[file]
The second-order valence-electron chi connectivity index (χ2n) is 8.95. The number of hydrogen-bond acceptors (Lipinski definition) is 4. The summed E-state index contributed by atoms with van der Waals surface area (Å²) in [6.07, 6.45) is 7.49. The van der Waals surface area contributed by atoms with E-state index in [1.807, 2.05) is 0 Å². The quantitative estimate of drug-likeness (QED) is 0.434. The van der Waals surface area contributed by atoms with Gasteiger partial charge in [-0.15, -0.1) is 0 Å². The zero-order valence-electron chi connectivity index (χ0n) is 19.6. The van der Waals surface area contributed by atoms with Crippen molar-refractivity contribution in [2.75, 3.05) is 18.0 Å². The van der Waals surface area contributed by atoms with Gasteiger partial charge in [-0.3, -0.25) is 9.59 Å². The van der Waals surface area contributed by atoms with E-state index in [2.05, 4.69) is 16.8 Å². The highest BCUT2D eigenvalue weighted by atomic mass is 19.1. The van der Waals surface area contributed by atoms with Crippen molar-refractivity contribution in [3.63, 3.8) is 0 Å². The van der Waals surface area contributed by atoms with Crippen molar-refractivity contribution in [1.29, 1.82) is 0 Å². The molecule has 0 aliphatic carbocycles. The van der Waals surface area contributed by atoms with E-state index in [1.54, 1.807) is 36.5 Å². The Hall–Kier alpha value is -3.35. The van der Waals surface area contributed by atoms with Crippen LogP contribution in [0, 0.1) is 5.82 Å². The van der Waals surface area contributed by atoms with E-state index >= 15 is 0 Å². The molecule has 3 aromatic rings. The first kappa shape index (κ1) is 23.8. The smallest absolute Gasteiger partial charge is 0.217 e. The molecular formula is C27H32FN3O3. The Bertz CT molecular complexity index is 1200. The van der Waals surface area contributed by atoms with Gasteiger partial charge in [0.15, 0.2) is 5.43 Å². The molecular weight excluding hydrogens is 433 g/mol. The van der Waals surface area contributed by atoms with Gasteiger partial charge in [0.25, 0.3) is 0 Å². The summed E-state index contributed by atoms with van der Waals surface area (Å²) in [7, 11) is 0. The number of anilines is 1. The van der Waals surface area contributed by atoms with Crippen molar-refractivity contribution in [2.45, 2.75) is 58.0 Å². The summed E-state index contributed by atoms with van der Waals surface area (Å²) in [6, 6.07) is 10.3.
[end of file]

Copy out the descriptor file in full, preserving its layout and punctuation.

The second-order valence-electron chi connectivity index (χ2n) is 8.95. The number of hydrogen-bond acceptors (Lipinski definition) is 4. The summed E-state index contributed by atoms with van der Waals surface area (Å²) in [6.07, 6.45) is 7.49. The van der Waals surface area contributed by atoms with E-state index in [1.807, 2.05) is 0 Å². The quantitative estimate of drug-likeness (QED) is 0.434. The van der Waals surface area contributed by atoms with Gasteiger partial charge in [-0.15, -0.1) is 0 Å². The zero-order valence-electron chi connectivity index (χ0n) is 19.6. The van der Waals surface area contributed by atoms with Crippen molar-refractivity contribution in [2.75, 3.05) is 18.0 Å². The van der Waals surface area contributed by atoms with Gasteiger partial charge in [-0.3, -0.25) is 9.59 Å². The van der Waals surface area contributed by atoms with E-state index in [2.05, 4.69) is 16.8 Å². The highest BCUT2D eigenvalue weighted by atomic mass is 19.1. The van der Waals surface area contributed by atoms with Crippen molar-refractivity contribution in [3.63, 3.8) is 0 Å². The van der Waals surface area contributed by atoms with Crippen molar-refractivity contribution in [1.29, 1.82) is 0 Å². The molecule has 0 aliphatic carbocycles. The van der Waals surface area contributed by atoms with E-state index in [1.54, 1.807) is 36.5 Å². The Hall–Kier alpha value is -3.35. The van der Waals surface area contributed by atoms with Crippen LogP contribution in [0, 0.1) is 5.82 Å². The van der Waals surface area contributed by atoms with E-state index >= 15 is 0 Å². The molecule has 3 aromatic rings. The first kappa shape index (κ1) is 23.8. The smallest absolute Gasteiger partial charge is 0.217 e. The molecular formula is C27H32FN3O3. The Bertz CT molecular complexity index is 1200. The van der Waals surface area contributed by atoms with Gasteiger partial charge in [0.15, 0.2) is 5.43 Å². The molecular weight excluding hydrogens is 433 g/mol. The van der Waals surface area contributed by atoms with Gasteiger partial charge in [0.25, 0.3) is 0 Å². The summed E-state index contributed by atoms with van der Waals surface area (Å²) in [7, 11) is 0. The number of anilines is 1. The van der Waals surface area contributed by atoms with Crippen molar-refractivity contribution in [2.45, 2.75) is 58.0 Å². The summed E-state index contributed by atoms with van der Waals surface area (Å²) in [6, 6.07) is 10.3.